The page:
h a l f b a k e r y
Number one on the no-fly list
add, search, annotate, link, view, overview, recent, by name, random
news, help, about, links, report a problem
or get an account
1) Buy a large brick one-story warehouse
or factory with the roof caved in -- very
cheap at sheriff's sale.
2) Clear out all the debris from the roof
and interior partitions. Now you have an
oversized city lot surrounded by a high
brick wall (probably with a nice big
and a nice concrete slab under
the whole thing.
3) Build rooms around the perimeter
stuccoed straw bale construction (see
//www.strawbale.org). Very cheap, very
warm in winter, cool in summer and you
need to build a foundation because of
the existing concrete slab floor.
4) Waterproof the courtyard walls to the
interior floor level (2 feet or so above the
slab leaves room for a crawlspace and is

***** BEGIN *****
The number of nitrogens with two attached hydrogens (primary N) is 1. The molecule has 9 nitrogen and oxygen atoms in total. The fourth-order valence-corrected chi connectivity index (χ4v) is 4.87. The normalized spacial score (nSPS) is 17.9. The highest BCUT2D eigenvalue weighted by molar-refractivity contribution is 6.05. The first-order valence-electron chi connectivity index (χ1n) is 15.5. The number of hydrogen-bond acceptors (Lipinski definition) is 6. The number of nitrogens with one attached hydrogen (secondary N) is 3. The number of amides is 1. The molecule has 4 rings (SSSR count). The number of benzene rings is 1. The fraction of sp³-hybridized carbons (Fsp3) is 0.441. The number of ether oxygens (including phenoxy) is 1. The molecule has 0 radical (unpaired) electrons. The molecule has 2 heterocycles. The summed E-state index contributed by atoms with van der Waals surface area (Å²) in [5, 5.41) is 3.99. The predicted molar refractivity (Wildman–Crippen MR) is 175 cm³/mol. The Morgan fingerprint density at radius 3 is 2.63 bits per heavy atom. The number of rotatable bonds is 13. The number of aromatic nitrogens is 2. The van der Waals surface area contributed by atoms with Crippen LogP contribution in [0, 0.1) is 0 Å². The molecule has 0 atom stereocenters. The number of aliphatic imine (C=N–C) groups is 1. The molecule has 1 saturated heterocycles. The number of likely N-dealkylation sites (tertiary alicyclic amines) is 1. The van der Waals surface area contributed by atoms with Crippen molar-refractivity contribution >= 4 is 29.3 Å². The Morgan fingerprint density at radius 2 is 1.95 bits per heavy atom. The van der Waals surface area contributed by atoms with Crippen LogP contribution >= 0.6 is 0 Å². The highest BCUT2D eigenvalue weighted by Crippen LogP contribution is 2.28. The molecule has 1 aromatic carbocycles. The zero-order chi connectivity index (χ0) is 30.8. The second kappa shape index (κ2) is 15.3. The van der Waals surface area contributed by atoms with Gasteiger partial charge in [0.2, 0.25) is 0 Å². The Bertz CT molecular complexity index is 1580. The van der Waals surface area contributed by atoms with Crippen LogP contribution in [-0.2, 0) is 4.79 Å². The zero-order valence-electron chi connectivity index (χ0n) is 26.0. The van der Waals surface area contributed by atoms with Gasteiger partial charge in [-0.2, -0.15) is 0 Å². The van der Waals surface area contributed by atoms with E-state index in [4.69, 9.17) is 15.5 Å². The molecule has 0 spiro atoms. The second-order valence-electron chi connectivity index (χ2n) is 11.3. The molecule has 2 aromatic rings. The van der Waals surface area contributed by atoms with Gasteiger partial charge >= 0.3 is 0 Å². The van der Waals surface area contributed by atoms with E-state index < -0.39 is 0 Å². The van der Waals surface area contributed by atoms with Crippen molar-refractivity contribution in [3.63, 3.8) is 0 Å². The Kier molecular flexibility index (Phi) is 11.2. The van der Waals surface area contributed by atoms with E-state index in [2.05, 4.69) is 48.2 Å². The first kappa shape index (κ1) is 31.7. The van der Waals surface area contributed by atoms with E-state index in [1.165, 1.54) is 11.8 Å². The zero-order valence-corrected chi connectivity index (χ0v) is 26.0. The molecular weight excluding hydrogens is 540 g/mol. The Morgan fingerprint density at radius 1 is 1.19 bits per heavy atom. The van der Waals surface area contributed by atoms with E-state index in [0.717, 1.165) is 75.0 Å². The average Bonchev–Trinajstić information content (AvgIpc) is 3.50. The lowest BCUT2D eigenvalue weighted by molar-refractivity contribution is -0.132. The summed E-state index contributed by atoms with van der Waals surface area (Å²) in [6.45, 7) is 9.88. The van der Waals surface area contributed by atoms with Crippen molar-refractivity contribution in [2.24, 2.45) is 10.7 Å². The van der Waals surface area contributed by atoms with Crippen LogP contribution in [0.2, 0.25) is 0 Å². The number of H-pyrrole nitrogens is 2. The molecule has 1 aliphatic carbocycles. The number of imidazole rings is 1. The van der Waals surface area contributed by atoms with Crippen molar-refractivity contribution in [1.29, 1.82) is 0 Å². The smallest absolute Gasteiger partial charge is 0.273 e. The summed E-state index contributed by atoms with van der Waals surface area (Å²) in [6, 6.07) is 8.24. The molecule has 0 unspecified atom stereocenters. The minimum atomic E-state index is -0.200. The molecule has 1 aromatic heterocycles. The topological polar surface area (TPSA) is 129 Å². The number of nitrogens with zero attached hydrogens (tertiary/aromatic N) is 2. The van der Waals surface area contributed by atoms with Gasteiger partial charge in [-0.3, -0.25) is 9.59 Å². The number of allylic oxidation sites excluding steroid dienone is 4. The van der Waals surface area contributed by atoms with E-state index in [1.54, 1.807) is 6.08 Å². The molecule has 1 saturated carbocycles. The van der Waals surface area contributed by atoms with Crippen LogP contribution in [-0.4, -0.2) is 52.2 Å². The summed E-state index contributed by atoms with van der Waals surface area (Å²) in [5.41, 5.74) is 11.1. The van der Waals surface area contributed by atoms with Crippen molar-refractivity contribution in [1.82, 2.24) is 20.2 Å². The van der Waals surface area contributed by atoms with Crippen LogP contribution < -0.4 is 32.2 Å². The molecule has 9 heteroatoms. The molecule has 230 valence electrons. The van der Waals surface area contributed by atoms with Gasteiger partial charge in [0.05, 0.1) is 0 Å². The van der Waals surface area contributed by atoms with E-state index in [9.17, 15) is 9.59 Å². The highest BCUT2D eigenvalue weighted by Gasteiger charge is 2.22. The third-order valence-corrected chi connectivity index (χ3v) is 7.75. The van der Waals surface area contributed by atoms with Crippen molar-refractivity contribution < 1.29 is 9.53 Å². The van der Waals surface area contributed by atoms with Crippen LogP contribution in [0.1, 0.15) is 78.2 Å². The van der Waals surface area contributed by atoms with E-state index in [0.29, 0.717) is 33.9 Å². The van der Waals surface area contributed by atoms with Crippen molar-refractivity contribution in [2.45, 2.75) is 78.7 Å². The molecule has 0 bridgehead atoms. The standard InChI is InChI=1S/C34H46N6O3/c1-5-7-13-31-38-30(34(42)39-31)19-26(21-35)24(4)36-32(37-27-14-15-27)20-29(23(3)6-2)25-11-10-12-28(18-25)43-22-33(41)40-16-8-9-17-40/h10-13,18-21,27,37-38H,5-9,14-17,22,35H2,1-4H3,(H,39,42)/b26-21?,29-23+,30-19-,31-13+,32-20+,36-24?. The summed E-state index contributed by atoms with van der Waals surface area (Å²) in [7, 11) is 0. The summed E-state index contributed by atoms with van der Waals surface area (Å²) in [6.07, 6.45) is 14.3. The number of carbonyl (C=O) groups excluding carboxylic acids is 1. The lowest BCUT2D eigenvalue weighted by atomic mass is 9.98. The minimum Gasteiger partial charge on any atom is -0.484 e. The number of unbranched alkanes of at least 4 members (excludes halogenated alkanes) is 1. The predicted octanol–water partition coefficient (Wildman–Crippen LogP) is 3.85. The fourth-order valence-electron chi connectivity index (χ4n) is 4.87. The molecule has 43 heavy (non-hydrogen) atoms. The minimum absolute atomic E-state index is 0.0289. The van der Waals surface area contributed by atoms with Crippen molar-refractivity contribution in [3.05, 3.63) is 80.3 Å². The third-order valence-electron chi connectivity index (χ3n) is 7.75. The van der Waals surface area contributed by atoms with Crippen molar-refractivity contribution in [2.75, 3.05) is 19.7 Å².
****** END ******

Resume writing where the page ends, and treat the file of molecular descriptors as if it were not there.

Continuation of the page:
deep enough for a decent garden). Break
holes in the concrete of the courtyard in
places where you want to plant trees.
(Small trees, of course. Fruit trees
espaliered on a south facing wall would
nice). Fill with topsoil (quite cheap, don't
need to worry about lead contamination
on most urban lots with pre-1978
structures) to the level you waterproofed
Built within a warehouse. [bristolz, Dec 04 2004]
||There is a somewhat secretive dinner club in Seattle, The Ruins, that is a woodframe structure with gardens and courtyards all built within an older brick building that was, before it was hollowed out, probably a three story building. It is a wonderful establishment with whimsical decor, great food and ambience. You'd never know it was there by looking at the exterior.
||I doubt, though, that any city property this size, sheriff's sale or not, is a bargain in the absolute sense. In Seattle, it'd be in the millions almost regardless of where it is in the city.
||I plan on building a little a cottage in Daniel's courtyard...
||But Bristolz, in Seattle you'd pay $250K for a 1 bedroom condo. In Philly, it's actually totally doable...